The Me’iri examines each of the cases in an attempt to show that each one adds a new element that we would not have been able to understand from the previous one; in each case her statement belies her actions, yet we accept her statement to be mi’un. If she is being carried in a bridal litter to her husband’s house, circumstances seem to show that she is willing to accept the marriage. This would certainly seem to be the case if she is serving the guests, or if she is doing her husband’s bidding by shopping for him. Nevertheless, if she says that she is not interested in the marriage it is accepted as mi’un and the relationship is dissolved.
Another approach is to view these statements as teaching that mi’un need not be done in a formal court setting, and even a conversation with family members, guests in the home, and even a statement made to a shopkeeper will be accepted as mi’un.
The Mishnah on our daf presents a case where two brothers are married to two sisters, and one of the sisters is still a minor who is married only a Rabbinic level. Should the brother who is married to the adult sister pass away, we are faced with an awkward situation: the surviving brother is married to one sister on a Rabbinic level and has a relationship of yibum to the other sister on a Torah level.
Three suggestions are raised in the Mishnah:
Rabbi Eliezer suggests that we teach the girl to do mi’un, dissolving the Rabbinic marriage, which will then allow for yibum to be performed.
Rabban Gamliel rules that the girl can do mi’un if she wants. Otherwise we will wait until she matures, when her marriage will take on full significance and her older sister will then be permitted to marry anyone.
Rabbi Yehoshua says that the surviving brother cannot remain married to either one. He will have to divorce his wife (since she is the sister of his yevamah, with whom he has a Torah-level relationship) and do chalitzah with the yevamah (since she is the sister of his divorced wife on a Rabbinic level).
The Gemara questions how Rabbi Eliezer can recommend mi’un, given the statement of bar Kapara that mi’un is an example of something that should always be avoided. The Gemara responds that in this situation, where mi’un will facilitate a mitzvah, it can be encouraged.
The Talmud Yerushalmi also teaches that a Jewish court will never encourage mi’un, and that we always find mi’un discussed as an initiative of the girl. Rabbeinu Chananel relates a tradition from the time of the Ge’onim that in order to avoid the possibility of mi’un, the practice of marrying off an underage girl was abandoned. According to the Maharshal, the Ashkenazi leadership declared a ban on anyone who does mi’un – although this was a topic of some dispute, as is clear from the Rama, Even ha-Ezer 155:10.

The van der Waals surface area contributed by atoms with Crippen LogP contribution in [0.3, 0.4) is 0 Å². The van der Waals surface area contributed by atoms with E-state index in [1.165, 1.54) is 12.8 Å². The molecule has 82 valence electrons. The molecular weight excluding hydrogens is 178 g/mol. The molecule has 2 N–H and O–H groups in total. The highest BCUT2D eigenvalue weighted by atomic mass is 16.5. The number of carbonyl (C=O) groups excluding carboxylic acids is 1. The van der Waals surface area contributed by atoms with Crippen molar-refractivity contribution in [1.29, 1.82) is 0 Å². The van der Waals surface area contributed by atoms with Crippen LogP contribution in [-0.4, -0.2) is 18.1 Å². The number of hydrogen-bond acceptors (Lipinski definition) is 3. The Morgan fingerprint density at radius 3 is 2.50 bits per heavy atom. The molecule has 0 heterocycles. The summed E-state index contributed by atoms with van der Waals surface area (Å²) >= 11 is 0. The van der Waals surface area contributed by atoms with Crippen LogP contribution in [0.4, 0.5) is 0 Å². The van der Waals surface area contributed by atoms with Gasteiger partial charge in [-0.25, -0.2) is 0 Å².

With regard to the marriage of a girl who is a minor, the Gemara presents Rav’s opinion that even after she becomes an adult, the marriage will not be finalized until the couple engages in marital relations. This statement is challenged with the presentation of the following story.
In the city of Neresh a man married a minor, and when she reached adulthood he arranged for the chuppah to take place. Someone came and kidnapped her and although he married her, when she was finally returned to her original husband the Rabbinic authorities of the town – who were students of Rav – did not insist that the second man divorce her. Thus it appears that even though the first wedding was not consummated, they considered the first marriage to be binding and the second one to be meaningless. Rav Ashi explains that this is a rabbinic decree, and that the Sages have the power to undo the second marriage, given the inappropriate method used by the kidnapper in taking a wife.
Rashi says that there is a Rabbinic ruling that such a wedding will not be recognized by the Sages. The Ramban and others argue, pointing out other cases in the Talmud where we do not find that such a rule applied. One of the explanations that he gives is that in this case, since there was an existing Rabbinic marriage, the Sages strengthened the status of that relationship, which did not allow for the possibility of a second marriage taking place.
The city of Neresh stood on the banks of a river of the same name, to the south of Sura. The city was a major business and industrial center in Babylon, with a large agricultural base that included the farming of dates and production of alcoholic beverages. The community was built at the edge of the desert, and its people were considered to be uncultured, yet there was an ancient Jewish community there that included sages, like Rav Papa, who made their homes there.